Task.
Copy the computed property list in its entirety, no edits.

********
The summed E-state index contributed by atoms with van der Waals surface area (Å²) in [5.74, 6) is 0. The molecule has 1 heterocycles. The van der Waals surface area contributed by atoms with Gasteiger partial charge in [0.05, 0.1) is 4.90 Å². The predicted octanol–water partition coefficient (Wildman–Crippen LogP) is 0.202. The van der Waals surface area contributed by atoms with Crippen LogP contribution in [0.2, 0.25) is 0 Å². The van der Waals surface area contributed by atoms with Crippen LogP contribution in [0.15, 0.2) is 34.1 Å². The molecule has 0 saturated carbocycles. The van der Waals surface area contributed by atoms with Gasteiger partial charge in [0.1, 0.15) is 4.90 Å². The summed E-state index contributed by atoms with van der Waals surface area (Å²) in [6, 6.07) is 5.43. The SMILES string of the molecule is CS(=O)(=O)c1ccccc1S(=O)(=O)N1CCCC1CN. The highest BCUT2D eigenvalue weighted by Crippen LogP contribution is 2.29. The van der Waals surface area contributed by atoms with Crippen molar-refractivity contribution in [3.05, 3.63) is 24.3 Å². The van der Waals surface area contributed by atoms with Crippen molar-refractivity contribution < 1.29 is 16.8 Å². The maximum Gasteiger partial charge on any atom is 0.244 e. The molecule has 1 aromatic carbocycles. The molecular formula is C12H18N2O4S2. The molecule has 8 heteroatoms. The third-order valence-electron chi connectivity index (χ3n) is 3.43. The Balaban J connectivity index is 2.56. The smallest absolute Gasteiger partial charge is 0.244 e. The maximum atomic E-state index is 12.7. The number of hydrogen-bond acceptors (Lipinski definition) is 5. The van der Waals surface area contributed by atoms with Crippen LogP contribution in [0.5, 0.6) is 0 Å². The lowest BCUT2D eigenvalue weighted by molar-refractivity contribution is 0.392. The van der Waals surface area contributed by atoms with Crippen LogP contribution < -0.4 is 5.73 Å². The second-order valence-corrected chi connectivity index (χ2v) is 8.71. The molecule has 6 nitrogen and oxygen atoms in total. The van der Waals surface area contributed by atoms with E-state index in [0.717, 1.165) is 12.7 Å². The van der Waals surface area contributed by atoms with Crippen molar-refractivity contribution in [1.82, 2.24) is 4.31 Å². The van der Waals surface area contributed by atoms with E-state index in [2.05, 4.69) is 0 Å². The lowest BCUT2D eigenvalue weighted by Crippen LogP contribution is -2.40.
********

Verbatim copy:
The summed E-state index contributed by atoms with van der Waals surface area (Å²) in [5.74, 6) is 0. The molecule has 1 heterocycles. The van der Waals surface area contributed by atoms with Gasteiger partial charge in [0.05, 0.1) is 4.90 Å². The predicted octanol–water partition coefficient (Wildman–Crippen LogP) is 0.202. The van der Waals surface area contributed by atoms with Crippen LogP contribution in [0.2, 0.25) is 0 Å². The van der Waals surface area contributed by atoms with Crippen LogP contribution in [0.15, 0.2) is 34.1 Å². The molecule has 0 saturated carbocycles. The van der Waals surface area contributed by atoms with Gasteiger partial charge in [0.1, 0.15) is 4.90 Å². The summed E-state index contributed by atoms with van der Waals surface area (Å²) in [6, 6.07) is 5.43. The SMILES string of the molecule is CS(=O)(=O)c1ccccc1S(=O)(=O)N1CCCC1CN. The highest BCUT2D eigenvalue weighted by Crippen LogP contribution is 2.29. The van der Waals surface area contributed by atoms with Crippen molar-refractivity contribution in [3.05, 3.63) is 24.3 Å². The van der Waals surface area contributed by atoms with Crippen molar-refractivity contribution < 1.29 is 16.8 Å². The maximum Gasteiger partial charge on any atom is 0.244 e. The molecule has 1 aromatic carbocycles. The molecular formula is C12H18N2O4S2. The molecule has 8 heteroatoms. The third-order valence-electron chi connectivity index (χ3n) is 3.43. The Balaban J connectivity index is 2.56. The smallest absolute Gasteiger partial charge is 0.244 e. The maximum atomic E-state index is 12.7. The number of hydrogen-bond acceptors (Lipinski definition) is 5. The van der Waals surface area contributed by atoms with Crippen LogP contribution in [0.5, 0.6) is 0 Å². The lowest BCUT2D eigenvalue weighted by molar-refractivity contribution is 0.392. The van der Waals surface area contributed by atoms with Crippen LogP contribution < -0.4 is 5.73 Å². The second-order valence-corrected chi connectivity index (χ2v) is 8.71. The molecule has 6 nitrogen and oxygen atoms in total. The van der Waals surface area contributed by atoms with E-state index in [0.717, 1.165) is 12.7 Å². The van der Waals surface area contributed by atoms with Crippen molar-refractivity contribution in [1.82, 2.24) is 4.31 Å². The van der Waals surface area contributed by atoms with E-state index in [2.05, 4.69) is 0 Å². The lowest BCUT2D eigenvalue weighted by Crippen LogP contribution is -2.40.